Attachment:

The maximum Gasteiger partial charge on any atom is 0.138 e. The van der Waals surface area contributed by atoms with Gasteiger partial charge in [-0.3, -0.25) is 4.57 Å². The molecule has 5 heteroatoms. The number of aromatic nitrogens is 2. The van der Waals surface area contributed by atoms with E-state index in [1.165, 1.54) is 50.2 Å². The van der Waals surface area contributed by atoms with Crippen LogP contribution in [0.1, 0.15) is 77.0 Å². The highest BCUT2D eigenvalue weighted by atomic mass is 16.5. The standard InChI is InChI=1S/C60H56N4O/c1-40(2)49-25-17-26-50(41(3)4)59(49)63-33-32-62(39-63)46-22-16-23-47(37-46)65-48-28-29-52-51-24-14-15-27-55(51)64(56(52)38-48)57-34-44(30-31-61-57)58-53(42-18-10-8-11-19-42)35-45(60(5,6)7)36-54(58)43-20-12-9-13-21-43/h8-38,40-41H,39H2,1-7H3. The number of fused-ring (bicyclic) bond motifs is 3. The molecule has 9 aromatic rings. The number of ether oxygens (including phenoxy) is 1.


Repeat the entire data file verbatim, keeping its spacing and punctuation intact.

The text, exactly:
The maximum Gasteiger partial charge on any atom is 0.138 e. The van der Waals surface area contributed by atoms with Gasteiger partial charge in [-0.3, -0.25) is 4.57 Å². The molecule has 5 heteroatoms. The number of aromatic nitrogens is 2. The van der Waals surface area contributed by atoms with E-state index in [1.165, 1.54) is 50.2 Å². The van der Waals surface area contributed by atoms with Crippen LogP contribution in [0.1, 0.15) is 77.0 Å². The highest BCUT2D eigenvalue weighted by atomic mass is 16.5. The standard InChI is InChI=1S/C60H56N4O/c1-40(2)49-25-17-26-50(41(3)4)59(49)63-33-32-62(39-63)46-22-16-23-47(37-46)65-48-28-29-52-51-24-14-15-27-55(51)64(56(52)38-48)57-34-44(30-31-61-57)58-53(42-18-10-8-11-19-42)35-45(60(5,6)7)36-54(58)43-20-12-9-13-21-43/h8-38,40-41H,39H2,1-7H3. The number of fused-ring (bicyclic) bond motifs is 3. The molecule has 9 aromatic rings. The number of ether oxygens (including phenoxy) is 1.